Ed Gallagher was from Australia, born in 1916. He was a Wireless Airgunner who spent his war years (1941-1943) flying out of Mt. Batten (Plymouth, England) and Pembroke Dock (Wales) on Sunderlands. These two letters, part of a collection of 106 letters, describe his impressions of Canada as an Australian on his way to war in 1941 and in 1943 waiting to return to Australia. He was at the time writing to Molly Thomson, who he married in 1943 on his return to Australia.
These collections contains all materials relating to Canadian from 1939 to 1945. Some individual collections may contain materials beyond this time frame. External links in collection descriptions are to casualty and burial information at the Commonwealth War Graves Commission.
The collection consists of two letters from Europe to Canada written in 1945, two photographs, and four miscellaneous documents.
Ferruccio Joseph (Fritz) Giacomelli was born in Hamilton, Ontario in November, 1920. He trained in Canada as an Air Observer before going to England in April, 1942, flying with the 149 Squadron and later the 419 Squadron. Giacomelli returned to Canada at the end of the war, and died in 1981. The collection currently consists of four letters and several photographs.
Gordon Lloyd Gibson enlisted with the RCAF in 1942 at the age of twenty two. In 1944 he was flying with RAF 268 Squadron and flew thirty seven tactical missions between May and August 1944. Gibson returned to Canada at the end of the war. The collection currently consists of one letter which describes the D-Day invasion from the perspective of a pilot.
James Gibson was from Irving's Landing, British Columbia. He served as a Pilot Officer with the 425 Squadron RCAF. He died July 29, 1944 and is commemorated at the Runnymede Memorial in The United Kingdom. The collection consists of one airgraph home to his father, one group photograph, a birth certificate and several condolence messages regarding Gibson's death.
Albert Norman Gould was born on July 19, 1923, the son of Albert and Dorothy Gould of Toronto, Ontario. He enlisted with the RCAF in early 1943. Following his training in Canada, Pilot Officer Gould was posted overseas in 1944. Gould was flying with the 101st Squadron when he and his crew were shot down over Speck, Germany on November 4, 1944. He and his crew are buried at the Rheinberg War Cemetery in Germany. The collection currently consists of thirty-seven letters.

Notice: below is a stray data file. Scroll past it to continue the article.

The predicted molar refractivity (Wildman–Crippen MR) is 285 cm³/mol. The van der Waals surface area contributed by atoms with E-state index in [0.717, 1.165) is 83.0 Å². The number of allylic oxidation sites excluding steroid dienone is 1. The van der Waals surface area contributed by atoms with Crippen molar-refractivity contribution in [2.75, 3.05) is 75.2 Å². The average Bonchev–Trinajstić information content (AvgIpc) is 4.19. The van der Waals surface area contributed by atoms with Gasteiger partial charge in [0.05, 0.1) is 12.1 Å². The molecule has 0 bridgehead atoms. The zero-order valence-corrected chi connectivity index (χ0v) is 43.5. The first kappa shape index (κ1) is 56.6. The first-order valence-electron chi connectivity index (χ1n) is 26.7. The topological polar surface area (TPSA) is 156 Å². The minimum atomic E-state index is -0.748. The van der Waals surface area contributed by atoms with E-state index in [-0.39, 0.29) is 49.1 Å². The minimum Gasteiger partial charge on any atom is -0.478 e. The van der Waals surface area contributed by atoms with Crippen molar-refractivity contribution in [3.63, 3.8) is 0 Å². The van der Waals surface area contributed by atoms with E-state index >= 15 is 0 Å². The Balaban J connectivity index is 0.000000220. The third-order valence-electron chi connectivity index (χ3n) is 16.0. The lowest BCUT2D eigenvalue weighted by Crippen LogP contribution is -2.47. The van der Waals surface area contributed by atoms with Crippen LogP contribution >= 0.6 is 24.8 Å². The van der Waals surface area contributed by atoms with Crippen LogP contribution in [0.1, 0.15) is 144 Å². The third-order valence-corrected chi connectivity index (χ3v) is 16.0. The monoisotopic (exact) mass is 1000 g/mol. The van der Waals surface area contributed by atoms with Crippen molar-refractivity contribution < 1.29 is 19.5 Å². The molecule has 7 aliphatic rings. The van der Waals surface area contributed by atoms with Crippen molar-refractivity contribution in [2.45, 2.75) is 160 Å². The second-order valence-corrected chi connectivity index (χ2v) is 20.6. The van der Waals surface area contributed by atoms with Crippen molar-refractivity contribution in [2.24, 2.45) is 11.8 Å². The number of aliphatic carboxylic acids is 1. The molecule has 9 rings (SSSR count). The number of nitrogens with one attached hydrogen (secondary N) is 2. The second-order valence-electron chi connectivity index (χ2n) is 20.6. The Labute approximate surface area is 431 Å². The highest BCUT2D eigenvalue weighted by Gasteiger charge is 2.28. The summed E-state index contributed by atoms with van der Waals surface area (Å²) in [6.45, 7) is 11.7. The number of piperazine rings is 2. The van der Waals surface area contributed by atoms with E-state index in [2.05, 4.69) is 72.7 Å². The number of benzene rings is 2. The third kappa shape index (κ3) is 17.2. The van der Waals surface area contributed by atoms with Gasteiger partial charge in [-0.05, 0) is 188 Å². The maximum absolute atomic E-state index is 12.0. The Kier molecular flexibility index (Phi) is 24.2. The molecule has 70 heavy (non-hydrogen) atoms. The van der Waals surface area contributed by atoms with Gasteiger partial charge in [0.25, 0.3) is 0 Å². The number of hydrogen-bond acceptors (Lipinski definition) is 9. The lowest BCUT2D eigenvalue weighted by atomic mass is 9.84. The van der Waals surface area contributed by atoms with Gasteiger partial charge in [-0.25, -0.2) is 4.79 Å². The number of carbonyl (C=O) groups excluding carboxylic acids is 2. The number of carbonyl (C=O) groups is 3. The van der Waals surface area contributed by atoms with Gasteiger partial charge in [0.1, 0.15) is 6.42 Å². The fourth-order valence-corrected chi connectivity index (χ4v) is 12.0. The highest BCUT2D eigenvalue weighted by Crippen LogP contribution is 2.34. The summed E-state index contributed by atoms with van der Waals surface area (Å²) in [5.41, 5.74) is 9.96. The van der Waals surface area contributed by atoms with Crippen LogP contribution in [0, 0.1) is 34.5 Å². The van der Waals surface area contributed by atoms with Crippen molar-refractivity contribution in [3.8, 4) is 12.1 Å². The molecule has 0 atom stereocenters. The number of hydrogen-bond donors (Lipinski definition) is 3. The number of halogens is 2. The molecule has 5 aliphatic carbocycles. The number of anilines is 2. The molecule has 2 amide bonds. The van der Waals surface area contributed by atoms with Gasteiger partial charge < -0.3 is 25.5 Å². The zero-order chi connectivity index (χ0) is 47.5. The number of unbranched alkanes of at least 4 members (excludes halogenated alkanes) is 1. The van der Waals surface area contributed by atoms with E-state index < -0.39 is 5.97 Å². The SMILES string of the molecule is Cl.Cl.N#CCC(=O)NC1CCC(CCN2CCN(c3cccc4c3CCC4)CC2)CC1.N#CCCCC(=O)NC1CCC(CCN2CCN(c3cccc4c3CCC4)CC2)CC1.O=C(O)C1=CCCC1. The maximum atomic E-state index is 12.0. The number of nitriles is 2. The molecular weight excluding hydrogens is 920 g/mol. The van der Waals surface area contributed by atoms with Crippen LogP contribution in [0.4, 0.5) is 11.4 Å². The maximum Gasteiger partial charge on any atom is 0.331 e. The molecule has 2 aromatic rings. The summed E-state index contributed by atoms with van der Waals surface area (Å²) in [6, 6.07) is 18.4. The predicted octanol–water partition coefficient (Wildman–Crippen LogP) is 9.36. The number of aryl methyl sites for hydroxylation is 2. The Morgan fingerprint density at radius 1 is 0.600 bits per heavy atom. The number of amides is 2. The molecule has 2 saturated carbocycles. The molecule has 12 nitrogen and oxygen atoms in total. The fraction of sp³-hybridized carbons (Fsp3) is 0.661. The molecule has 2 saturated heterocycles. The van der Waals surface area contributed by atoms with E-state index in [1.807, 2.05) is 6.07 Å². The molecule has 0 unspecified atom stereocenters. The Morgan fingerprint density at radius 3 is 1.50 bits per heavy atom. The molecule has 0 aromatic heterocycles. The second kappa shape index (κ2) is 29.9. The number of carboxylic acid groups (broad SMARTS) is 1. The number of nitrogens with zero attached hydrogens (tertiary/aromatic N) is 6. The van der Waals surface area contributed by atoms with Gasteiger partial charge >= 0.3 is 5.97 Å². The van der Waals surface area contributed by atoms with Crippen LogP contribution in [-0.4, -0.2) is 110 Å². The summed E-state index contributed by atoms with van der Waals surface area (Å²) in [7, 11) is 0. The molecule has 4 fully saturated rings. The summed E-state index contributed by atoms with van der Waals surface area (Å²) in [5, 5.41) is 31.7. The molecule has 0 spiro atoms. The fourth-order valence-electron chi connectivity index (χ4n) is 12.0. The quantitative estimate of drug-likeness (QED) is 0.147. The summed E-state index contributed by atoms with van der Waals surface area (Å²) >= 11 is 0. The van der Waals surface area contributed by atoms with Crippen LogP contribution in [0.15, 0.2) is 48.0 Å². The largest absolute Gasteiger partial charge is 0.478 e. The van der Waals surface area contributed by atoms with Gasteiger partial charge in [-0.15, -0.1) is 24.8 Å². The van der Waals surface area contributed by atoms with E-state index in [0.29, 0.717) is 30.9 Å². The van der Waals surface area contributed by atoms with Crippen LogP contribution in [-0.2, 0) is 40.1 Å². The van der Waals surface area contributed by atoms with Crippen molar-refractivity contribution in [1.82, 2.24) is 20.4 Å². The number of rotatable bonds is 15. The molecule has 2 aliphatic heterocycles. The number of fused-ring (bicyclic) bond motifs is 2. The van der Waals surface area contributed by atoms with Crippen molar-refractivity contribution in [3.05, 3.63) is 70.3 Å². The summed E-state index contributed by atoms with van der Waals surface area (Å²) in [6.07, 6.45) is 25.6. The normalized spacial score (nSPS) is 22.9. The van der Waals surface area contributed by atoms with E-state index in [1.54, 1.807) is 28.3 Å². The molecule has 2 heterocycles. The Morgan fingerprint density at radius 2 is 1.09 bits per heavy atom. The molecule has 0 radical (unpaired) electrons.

Flight Sergeant John (Jack) Balfour Gray Jr. was born in Trail, British Columbia, on January 21, 1921, the son of John Balfour Gray Sr. and Wilhelmina (née McAllister) Gray. Jack had two older siblings: sister Phyllis Wilma and brother Robert Hampton. The family soon moved to Nelson, B.C., where Jack’s father established a business as a jeweller and watchmaker.
Jack enlisted with the Royal Canadian Air Force (R.C.A.F.) in Vancouver, B.C., on June 28, 1940. Following training as a Wireless Operator/Air Gunner, he served in England with the R.C.A.F. 144 (R.A.F.) Squadron, Bomber Command. On February 27, 1942, while returning from night operations over Germany, Jack was killed along with his three fellow crew members when their Handley Page Hampden bomber crashed at Warmsworth, near Doncaster, in Yorkshire, England. He was buried at the Doncaster (Rose Hill) Cemetery.
The letters in the collection are written by Jack to his mother and father in Nelson, B.C., and to his sister Phyllis (m. Gautschi). Among those most frequently mentioned in the letters are his brother Lieutenant Robert Hampton Gray, VC, DFC, who during this time was training as a pilot with the Royal Canadian Naval Volunteer Reserve. Hampton was killed on August 9, 1945, just days before the end of the war. Also frequently mentioned is Jack’s closest friend, R.C.A.F. Flight Sergeant Henry (Harry) F.C. Humphries.
In a number of his letters Jack writes about the film Target for Tonight, the Academy Award winning documentary film about an R.A.F. bomber crew conducting a bombing raid over Germany. Jack’s squadron participated in the production of the film, with Jack (and his friend Harry) appearing several times in the scenes where the aircrews are being briefed. More information is available in CLIP’s Special Items Collection Target for Tonight.
F/S John Balfour Gray’s Service Record (Serv/Reg# R58225) can be viewed/downloaded in pdf format through Library and Archives Canada.
Burial information is available at the Commonwealth War Graves Commission.
A memorial page honouring Gray can be visited online at the Canadian Virtual War Memorial.
Lieut. Robert Hampton Gray's Service Record (Serv/Reg# V13438) is available online through Library and Archives Canada.
F/S Henry F.C. Humphries (Serv/Reg# R54094) survived the war; his Service Record is not open for public access at this time.
The film Target for Tonight, hosted by the Imperial War Museums website; the film has been divided into six separate media files of between six to eleven minutes each in length.
Collection reviewed/updated June 2022. Transcriptions proofed and corrections made where applicable, and content descriptions reviewed/expanded. Some new materials have been added; no materials have been removed but duplicate postings, if present, will have been corrected.
Additional materials for the John (Jack) Gray Collection, along with those of other members of the Gray family, have been recently received and are anticipated to be made available online in the late fall of 2022.
On given name/surname use: “Jack” has been used rather than the surname/given name in order to clearly distinguish between other similarly named family members, both here and in related Gray family Collections. (”Jack” was the name most widely, and often exclusively, used by friends and family.)]